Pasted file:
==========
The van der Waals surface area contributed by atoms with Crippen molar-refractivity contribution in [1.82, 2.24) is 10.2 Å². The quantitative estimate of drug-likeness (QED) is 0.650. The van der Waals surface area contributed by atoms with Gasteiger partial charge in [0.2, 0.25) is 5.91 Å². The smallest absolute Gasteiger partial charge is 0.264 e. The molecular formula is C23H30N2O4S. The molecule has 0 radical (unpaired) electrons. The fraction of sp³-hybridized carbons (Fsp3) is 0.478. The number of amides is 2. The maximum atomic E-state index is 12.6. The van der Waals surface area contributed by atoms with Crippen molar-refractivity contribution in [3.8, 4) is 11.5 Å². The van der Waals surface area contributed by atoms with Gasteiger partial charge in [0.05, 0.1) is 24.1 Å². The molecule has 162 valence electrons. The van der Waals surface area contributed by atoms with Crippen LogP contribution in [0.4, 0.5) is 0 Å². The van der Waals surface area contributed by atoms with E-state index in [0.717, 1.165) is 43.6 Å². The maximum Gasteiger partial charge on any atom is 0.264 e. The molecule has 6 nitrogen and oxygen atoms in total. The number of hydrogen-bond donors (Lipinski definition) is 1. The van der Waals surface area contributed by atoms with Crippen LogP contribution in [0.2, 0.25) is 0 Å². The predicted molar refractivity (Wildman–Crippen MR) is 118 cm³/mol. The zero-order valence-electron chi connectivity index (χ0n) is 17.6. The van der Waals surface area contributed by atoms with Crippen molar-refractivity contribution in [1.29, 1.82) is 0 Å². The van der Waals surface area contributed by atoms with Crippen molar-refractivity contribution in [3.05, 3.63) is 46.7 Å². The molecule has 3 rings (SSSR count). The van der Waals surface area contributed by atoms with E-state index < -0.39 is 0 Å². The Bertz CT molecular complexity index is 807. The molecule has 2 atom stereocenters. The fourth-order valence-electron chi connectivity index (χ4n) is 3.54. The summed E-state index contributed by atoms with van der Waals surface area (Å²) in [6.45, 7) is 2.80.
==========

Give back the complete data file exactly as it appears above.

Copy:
The van der Waals surface area contributed by atoms with Crippen molar-refractivity contribution in [1.82, 2.24) is 10.2 Å². The quantitative estimate of drug-likeness (QED) is 0.650. The van der Waals surface area contributed by atoms with Gasteiger partial charge in [0.2, 0.25) is 5.91 Å². The smallest absolute Gasteiger partial charge is 0.264 e. The molecular formula is C23H30N2O4S. The molecule has 0 radical (unpaired) electrons. The fraction of sp³-hybridized carbons (Fsp3) is 0.478. The number of amides is 2. The maximum atomic E-state index is 12.6. The van der Waals surface area contributed by atoms with Crippen molar-refractivity contribution in [3.8, 4) is 11.5 Å². The van der Waals surface area contributed by atoms with Gasteiger partial charge in [0.05, 0.1) is 24.1 Å². The molecule has 162 valence electrons. The van der Waals surface area contributed by atoms with Crippen LogP contribution in [0.4, 0.5) is 0 Å². The van der Waals surface area contributed by atoms with E-state index in [0.717, 1.165) is 43.6 Å². The maximum Gasteiger partial charge on any atom is 0.264 e. The molecule has 6 nitrogen and oxygen atoms in total. The number of hydrogen-bond donors (Lipinski definition) is 1. The van der Waals surface area contributed by atoms with Crippen LogP contribution in [0.2, 0.25) is 0 Å². The predicted molar refractivity (Wildman–Crippen MR) is 118 cm³/mol. The zero-order valence-electron chi connectivity index (χ0n) is 17.6. The van der Waals surface area contributed by atoms with Crippen molar-refractivity contribution in [1.29, 1.82) is 0 Å². The van der Waals surface area contributed by atoms with Crippen molar-refractivity contribution in [3.05, 3.63) is 46.7 Å². The molecule has 3 rings (SSSR count). The van der Waals surface area contributed by atoms with E-state index < -0.39 is 0 Å². The Bertz CT molecular complexity index is 807. The molecule has 2 atom stereocenters. The fourth-order valence-electron chi connectivity index (χ4n) is 3.54. The summed E-state index contributed by atoms with van der Waals surface area (Å²) in [6.45, 7) is 2.80.